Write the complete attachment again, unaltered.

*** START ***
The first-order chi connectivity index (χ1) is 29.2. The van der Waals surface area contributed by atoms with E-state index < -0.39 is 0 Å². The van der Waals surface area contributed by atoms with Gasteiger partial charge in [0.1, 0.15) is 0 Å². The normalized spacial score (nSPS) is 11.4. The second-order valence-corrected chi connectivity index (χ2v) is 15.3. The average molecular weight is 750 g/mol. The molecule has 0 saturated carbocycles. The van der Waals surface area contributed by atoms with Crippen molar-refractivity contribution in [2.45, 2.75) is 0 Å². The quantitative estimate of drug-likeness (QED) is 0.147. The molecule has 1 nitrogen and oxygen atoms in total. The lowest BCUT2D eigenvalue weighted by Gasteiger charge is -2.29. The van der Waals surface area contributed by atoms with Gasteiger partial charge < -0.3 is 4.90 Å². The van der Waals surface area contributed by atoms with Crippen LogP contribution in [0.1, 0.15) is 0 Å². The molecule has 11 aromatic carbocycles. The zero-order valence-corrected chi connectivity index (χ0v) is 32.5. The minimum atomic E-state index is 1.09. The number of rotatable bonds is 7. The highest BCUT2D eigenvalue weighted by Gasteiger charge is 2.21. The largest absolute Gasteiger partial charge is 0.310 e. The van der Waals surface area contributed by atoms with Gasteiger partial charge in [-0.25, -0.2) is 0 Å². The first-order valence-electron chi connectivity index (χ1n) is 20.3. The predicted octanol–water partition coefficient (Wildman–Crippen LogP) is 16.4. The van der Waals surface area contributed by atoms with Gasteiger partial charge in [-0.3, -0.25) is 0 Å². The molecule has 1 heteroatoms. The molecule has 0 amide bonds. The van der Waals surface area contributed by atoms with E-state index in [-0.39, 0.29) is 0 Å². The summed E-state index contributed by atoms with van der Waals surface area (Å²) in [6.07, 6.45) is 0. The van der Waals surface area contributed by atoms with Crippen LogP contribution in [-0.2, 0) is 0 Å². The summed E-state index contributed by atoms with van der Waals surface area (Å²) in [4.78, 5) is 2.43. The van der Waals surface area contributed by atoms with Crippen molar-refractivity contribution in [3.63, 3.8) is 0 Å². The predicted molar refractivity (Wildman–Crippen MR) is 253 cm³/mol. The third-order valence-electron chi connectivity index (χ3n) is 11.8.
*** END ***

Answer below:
The first-order chi connectivity index (χ1) is 29.2. The van der Waals surface area contributed by atoms with E-state index < -0.39 is 0 Å². The van der Waals surface area contributed by atoms with Gasteiger partial charge in [0.1, 0.15) is 0 Å². The normalized spacial score (nSPS) is 11.4. The second-order valence-corrected chi connectivity index (χ2v) is 15.3. The average molecular weight is 750 g/mol. The molecule has 0 saturated carbocycles. The van der Waals surface area contributed by atoms with Crippen molar-refractivity contribution in [2.45, 2.75) is 0 Å². The quantitative estimate of drug-likeness (QED) is 0.147. The molecule has 1 nitrogen and oxygen atoms in total. The lowest BCUT2D eigenvalue weighted by Gasteiger charge is -2.29. The van der Waals surface area contributed by atoms with Gasteiger partial charge < -0.3 is 4.90 Å². The van der Waals surface area contributed by atoms with Crippen LogP contribution in [0.1, 0.15) is 0 Å². The molecule has 11 aromatic carbocycles. The zero-order valence-corrected chi connectivity index (χ0v) is 32.5. The minimum atomic E-state index is 1.09. The number of rotatable bonds is 7. The highest BCUT2D eigenvalue weighted by Gasteiger charge is 2.21. The largest absolute Gasteiger partial charge is 0.310 e. The van der Waals surface area contributed by atoms with Gasteiger partial charge in [-0.25, -0.2) is 0 Å². The first-order valence-electron chi connectivity index (χ1n) is 20.3. The predicted octanol–water partition coefficient (Wildman–Crippen LogP) is 16.4. The van der Waals surface area contributed by atoms with Gasteiger partial charge in [-0.3, -0.25) is 0 Å². The molecule has 1 heteroatoms. The molecule has 0 amide bonds. The van der Waals surface area contributed by atoms with E-state index in [-0.39, 0.29) is 0 Å². The summed E-state index contributed by atoms with van der Waals surface area (Å²) in [6.07, 6.45) is 0. The van der Waals surface area contributed by atoms with Crippen LogP contribution in [-0.2, 0) is 0 Å². The summed E-state index contributed by atoms with van der Waals surface area (Å²) in [4.78, 5) is 2.43. The van der Waals surface area contributed by atoms with Crippen molar-refractivity contribution in [3.63, 3.8) is 0 Å². The predicted molar refractivity (Wildman–Crippen MR) is 253 cm³/mol. The third-order valence-electron chi connectivity index (χ3n) is 11.8.